TITLE AND DEED - CHESTER@HANCOCK


Chester Theater Company's production of “Title and Deed’, staged under a tent at field’s edge in Hancock Shaker Village, is a master class of playwriting for Will Eno, acting for James Barry and direction for Kiera Naughton. Eno’s single character, Man, enters, appearing almost like a homeless person (which he is), carrying a beat-up travel bag, having cleared entry into an unknown country. Business or pleasure? “Neither” he says.


If this sounds like the 70 minute play is set in no-man’s land, with a nod to Harold Pinter, you’re close, but Eno puts Man squarely on Becket’s turf. And if irony abounds in the world inhabited by Man and precisely shaped by director Naughton on stage, look no further than the title. Does “Title” refer to a deed as in a document (or a just a name)? Does “Deed” refer to a legal title (or an act with meaning). They can be synonymous or have nothing to do with each other, which alludes to all the contradictions inherent to and replete in Man’s hypnotic, fascinating monolog.


Man attempts dialogue with the audience, but quickly concludes. “Sorry, but I don’t sense much joy around here, with all of you.” His elliptical discourse, which adopts lyrical symmetry in Barry’s stellar performance, is peppered with eccentric and often bizarre anecdotes of the everyday, but is weighted with personal stories of father, mother, girlfriend Laura, another called Lisa. Still, Man returns again and again to words. He can’t find meaning in life, can he find meaning in words? “Words take a toll” he observes.


Barry is perfectly cast as Man. (Disclosure: I’ve directed Barry in a reading before.) His wide-open boyish-face (under beard for this role) suggests vulnerability, but also a keen, intelligence. Barry’s Man isn’t simply world-weary, he’s an intellectual peripatetic, perhaps someplace on the spectrum. Barry infuses the role with hidden, creeping tension, which finds its pathetic expression with one of two belongings he carries in his travel bag. Barry’s is among the best solo performances I’ve seen in decades of theatre-going.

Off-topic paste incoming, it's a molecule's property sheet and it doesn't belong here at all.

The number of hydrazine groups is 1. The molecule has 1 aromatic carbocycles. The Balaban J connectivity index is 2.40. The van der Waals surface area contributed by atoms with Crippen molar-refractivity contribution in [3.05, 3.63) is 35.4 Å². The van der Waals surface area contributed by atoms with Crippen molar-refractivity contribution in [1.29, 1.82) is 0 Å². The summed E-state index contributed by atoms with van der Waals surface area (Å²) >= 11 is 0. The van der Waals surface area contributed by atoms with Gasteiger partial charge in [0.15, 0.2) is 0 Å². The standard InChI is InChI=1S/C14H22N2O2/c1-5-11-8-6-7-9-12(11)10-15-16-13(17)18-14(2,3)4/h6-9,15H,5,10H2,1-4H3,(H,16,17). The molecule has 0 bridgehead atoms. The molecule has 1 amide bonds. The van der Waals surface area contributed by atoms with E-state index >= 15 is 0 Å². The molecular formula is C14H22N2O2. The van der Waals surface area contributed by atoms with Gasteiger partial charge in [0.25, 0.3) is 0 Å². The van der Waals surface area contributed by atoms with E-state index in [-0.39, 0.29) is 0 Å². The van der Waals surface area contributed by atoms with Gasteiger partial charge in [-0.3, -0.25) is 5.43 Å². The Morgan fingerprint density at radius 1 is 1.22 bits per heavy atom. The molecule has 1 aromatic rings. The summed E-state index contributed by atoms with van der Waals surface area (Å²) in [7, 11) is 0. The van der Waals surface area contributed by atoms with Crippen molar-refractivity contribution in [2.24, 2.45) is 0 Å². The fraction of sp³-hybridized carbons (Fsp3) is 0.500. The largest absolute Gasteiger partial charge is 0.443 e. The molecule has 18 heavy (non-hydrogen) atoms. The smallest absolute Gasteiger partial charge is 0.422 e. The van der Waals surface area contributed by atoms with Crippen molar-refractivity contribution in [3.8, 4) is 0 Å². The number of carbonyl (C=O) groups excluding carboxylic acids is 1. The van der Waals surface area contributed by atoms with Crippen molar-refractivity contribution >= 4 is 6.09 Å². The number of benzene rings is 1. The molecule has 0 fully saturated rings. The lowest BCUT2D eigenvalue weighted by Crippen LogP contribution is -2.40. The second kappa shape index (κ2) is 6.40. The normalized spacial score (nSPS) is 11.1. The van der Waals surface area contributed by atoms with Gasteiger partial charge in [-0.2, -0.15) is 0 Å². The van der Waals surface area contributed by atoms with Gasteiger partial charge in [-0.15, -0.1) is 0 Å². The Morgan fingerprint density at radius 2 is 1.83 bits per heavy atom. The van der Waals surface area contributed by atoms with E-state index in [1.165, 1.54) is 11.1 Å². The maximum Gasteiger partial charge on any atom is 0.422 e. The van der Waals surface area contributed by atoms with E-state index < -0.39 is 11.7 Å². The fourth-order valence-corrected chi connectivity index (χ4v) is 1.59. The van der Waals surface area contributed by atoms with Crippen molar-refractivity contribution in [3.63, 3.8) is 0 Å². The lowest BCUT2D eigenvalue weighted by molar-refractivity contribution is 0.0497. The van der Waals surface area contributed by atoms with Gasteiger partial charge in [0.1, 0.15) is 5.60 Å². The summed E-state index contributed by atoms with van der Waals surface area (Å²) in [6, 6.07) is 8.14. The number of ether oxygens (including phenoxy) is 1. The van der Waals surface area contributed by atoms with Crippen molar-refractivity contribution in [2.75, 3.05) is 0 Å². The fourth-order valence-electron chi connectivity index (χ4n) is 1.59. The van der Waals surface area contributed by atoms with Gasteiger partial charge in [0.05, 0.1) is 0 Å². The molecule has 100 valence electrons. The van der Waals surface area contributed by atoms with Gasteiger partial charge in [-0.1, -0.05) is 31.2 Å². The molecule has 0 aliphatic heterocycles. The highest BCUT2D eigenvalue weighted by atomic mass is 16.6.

Naughton’s direction is so good it’s invisible, evidenced by Barry’s impeccably-timed, naturalistic performance. The nearly bare set is a framed doorway and what appears to be dislocated doors or wall panels scattered to the side, suggesting portals to.. where? nowhere?


Sound design acknowledges extraneous natural noise: cows mooing from the field adjacent to the tent, distant motorcycles revving down the road. Was is really raining on the roof of the tent? It didn’t matter. Barry’s command of Eno’s material and Naughton’s sensitivity to it is so precise, I was inside the world inside Man’s head.


Man’s lonely journey is endless, his search for meaning elusive. Observes Man, as conclusively as he can: “All of us marching out of the ocean, breathing and breathing and breathing and then dropping dead on land, on some land we like to mistakenly think of as ours. Thank God, I guess, that we invented words to huff and puff, to give the whole thing some shape.” And Man moves on.



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